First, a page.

Captured by the knight Tristan as a trophy bride for his surrogate father King Marke, Isolde is consumed by rage throughout the first act — until she and Tristan are swept away by a love potion Isolde unintentionally serves in her attempt to poison him. The third act is preoccupied with the delirious Tristan, mortally wounded after his betrayal of Marke is discovered. Between these comes an enormous love duet filling much of the second act.

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Rather than present a realistic narrative, Lombardero and designer Diego Siliano embed the singers in a virtual reality of subtly shifting front and back projections. The style pioneered by the fantasy cartoonists and comic book artists Alberto Breccia and Hugo Pratt inspired this visual framework. Against the background mix of photographic and film projections, mobility is provided by a couple of platform lifts.

“It’s actually the most traditional of my productions,” Lombardero explained in a Zoom conversation shortly after he had arrived in town for rehearsals. “For this specific opera, my point of view is not important.” The task he set himself is to create a framework in which “time and space are suspended,” allowing the audience “to assimilate all these feelings aroused by Wagner’s music.” 

The costumes designed by Luciana Gutman harmonize with the fantasy setting and also reflect the timelessness of “Tristan and Isolde” by incorporating allusions to different eras. Gutman says that subtle changes in the colors of the costumes and Horacio Efron’s lighting are made each time the production is staged anew. 

Scheppelmann also invited the young, Berlin-based Canadian conductor Jordan de Souza to make his Seattle Opera debut — the first time he is taking on this epochal score. He will conduct a cast headed by Wagnerian veteran Stefan Vinke (Siegfried in the 2013 “Ring” here) as Tristan and Seattle favorite Mary Elizabeth Williams making her role debut as Isolde.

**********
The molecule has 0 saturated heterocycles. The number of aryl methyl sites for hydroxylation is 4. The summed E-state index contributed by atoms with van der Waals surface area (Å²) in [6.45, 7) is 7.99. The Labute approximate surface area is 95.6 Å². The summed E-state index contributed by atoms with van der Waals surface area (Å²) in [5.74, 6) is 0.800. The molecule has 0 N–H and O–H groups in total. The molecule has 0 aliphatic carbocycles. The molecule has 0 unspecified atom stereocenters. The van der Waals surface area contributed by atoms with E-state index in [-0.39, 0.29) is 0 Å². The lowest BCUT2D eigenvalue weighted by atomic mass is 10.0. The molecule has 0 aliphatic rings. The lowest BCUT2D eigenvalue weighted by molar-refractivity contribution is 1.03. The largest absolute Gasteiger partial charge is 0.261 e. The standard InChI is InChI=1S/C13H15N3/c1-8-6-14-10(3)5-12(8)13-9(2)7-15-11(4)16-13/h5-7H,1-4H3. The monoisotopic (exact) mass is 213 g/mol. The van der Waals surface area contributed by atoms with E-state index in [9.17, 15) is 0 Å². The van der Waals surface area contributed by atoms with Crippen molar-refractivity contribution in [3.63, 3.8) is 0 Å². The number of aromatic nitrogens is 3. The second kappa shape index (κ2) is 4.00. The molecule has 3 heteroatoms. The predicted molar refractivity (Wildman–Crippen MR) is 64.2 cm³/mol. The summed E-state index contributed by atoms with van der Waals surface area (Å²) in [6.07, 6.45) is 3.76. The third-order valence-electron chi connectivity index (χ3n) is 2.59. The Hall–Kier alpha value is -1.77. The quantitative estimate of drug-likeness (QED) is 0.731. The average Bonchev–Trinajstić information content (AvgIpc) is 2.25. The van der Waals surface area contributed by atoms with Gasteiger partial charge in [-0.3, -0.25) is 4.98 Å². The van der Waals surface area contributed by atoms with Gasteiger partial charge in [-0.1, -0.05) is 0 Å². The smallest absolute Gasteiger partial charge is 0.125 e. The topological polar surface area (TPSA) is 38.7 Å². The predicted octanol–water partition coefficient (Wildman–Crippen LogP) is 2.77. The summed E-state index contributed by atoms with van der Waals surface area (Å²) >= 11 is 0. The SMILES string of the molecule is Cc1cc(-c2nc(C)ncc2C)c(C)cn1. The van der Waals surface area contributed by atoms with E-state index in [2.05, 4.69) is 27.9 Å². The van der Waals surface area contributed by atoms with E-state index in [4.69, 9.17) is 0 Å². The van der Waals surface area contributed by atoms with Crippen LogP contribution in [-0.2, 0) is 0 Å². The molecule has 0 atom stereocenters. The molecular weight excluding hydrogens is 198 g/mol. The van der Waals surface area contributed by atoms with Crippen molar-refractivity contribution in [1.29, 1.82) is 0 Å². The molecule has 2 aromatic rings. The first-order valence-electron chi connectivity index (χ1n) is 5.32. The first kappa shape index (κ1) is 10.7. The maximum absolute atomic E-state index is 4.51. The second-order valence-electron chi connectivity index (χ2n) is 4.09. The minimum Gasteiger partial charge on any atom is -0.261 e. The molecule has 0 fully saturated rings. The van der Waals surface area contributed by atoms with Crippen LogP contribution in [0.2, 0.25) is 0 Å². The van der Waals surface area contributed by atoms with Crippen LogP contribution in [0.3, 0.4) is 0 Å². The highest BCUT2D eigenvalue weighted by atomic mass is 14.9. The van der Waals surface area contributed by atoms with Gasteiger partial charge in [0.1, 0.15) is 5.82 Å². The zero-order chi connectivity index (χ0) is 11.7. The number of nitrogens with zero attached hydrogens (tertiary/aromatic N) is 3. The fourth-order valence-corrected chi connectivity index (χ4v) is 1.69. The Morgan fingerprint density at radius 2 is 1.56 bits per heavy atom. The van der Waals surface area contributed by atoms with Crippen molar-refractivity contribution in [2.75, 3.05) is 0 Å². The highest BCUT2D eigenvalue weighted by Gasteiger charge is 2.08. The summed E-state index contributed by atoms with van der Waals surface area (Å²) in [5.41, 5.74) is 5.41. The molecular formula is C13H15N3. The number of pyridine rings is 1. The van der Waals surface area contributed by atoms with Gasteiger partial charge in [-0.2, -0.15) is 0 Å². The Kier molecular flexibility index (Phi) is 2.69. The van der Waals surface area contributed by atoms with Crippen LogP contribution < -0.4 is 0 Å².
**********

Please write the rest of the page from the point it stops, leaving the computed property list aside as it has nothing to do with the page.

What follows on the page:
“‘Tristan’ is a piece that makes you feel like your whole life has been a preparation for it,” de Souza remarked after his first rehearsal. He was excited by their work on the pivotal moment when Tristan and Isolde drink a potion that, intended to be poison, fatefully turns out to be a love elixir. The potion is a mere pretext that, as Lombardero puts it, “takes away their inhibitions.” 

“The goal is to make us all feel the effects of the potion,” says de Souza. “So we need to establish a pre-potion sound world as well. In a way, we’ve started with a more traditional opera: a fierce heroine who is looking to exact revenge. All of a sudden, in this stroke of theatrical genius, everything changes.” 

Although this is de Souza’s first time collaborating with Lombardero and his team, he senses an immediate connection. “Marcelo is a very musical stage director and has created a beautiful tapestry for this opera. Wagner opens the floodgates of our imagination. You’re not the same after having interacted with the entire musical world he creates — not as a performer, not as an audience member.”

“Tristan and Isolde”

Music and libretto by Richard Wagner. Oct. 15-29; Seattle Opera at McCaw Hall, 321 Mercer St., Seattle; tickets from $35; 206-389-7676, seattleopera.org